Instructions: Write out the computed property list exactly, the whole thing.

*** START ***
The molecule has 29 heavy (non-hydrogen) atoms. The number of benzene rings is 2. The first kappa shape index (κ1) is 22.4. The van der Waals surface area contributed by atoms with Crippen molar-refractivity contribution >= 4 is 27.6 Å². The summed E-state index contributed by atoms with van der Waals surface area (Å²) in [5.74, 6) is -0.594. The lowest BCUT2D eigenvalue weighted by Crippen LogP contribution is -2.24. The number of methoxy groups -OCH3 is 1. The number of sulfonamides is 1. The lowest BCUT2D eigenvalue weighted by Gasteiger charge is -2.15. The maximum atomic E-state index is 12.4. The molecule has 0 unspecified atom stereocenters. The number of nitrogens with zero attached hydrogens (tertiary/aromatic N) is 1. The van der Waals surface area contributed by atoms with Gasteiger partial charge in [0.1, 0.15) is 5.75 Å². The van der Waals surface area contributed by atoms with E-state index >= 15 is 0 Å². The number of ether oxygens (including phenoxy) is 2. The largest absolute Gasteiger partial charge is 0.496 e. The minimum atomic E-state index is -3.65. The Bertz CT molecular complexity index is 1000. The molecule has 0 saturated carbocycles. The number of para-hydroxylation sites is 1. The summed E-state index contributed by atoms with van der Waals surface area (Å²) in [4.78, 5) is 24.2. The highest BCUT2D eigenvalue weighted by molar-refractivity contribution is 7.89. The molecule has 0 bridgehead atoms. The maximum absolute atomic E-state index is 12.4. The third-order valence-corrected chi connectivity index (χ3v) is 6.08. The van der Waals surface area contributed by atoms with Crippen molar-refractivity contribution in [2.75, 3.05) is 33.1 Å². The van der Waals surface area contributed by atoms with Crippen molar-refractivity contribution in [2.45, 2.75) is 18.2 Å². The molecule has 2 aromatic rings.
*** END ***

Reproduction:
The molecule has 29 heavy (non-hydrogen) atoms. The number of benzene rings is 2. The first kappa shape index (κ1) is 22.4. The van der Waals surface area contributed by atoms with Crippen molar-refractivity contribution >= 4 is 27.6 Å². The summed E-state index contributed by atoms with van der Waals surface area (Å²) in [5.74, 6) is -0.594. The lowest BCUT2D eigenvalue weighted by Crippen LogP contribution is -2.24. The number of methoxy groups -OCH3 is 1. The number of sulfonamides is 1. The lowest BCUT2D eigenvalue weighted by Gasteiger charge is -2.15. The maximum atomic E-state index is 12.4. The molecule has 0 unspecified atom stereocenters. The number of nitrogens with zero attached hydrogens (tertiary/aromatic N) is 1. The van der Waals surface area contributed by atoms with Gasteiger partial charge in [0.1, 0.15) is 5.75 Å². The van der Waals surface area contributed by atoms with E-state index >= 15 is 0 Å². The number of ether oxygens (including phenoxy) is 2. The largest absolute Gasteiger partial charge is 0.496 e. The minimum atomic E-state index is -3.65. The Bertz CT molecular complexity index is 1000. The molecule has 0 saturated carbocycles. The number of para-hydroxylation sites is 1. The summed E-state index contributed by atoms with van der Waals surface area (Å²) in [4.78, 5) is 24.2. The highest BCUT2D eigenvalue weighted by molar-refractivity contribution is 7.89. The molecule has 0 bridgehead atoms. The maximum absolute atomic E-state index is 12.4. The third-order valence-corrected chi connectivity index (χ3v) is 6.08. The van der Waals surface area contributed by atoms with Crippen molar-refractivity contribution in [2.75, 3.05) is 33.1 Å². The van der Waals surface area contributed by atoms with Crippen molar-refractivity contribution in [2.45, 2.75) is 18.2 Å². The molecule has 2 aromatic rings.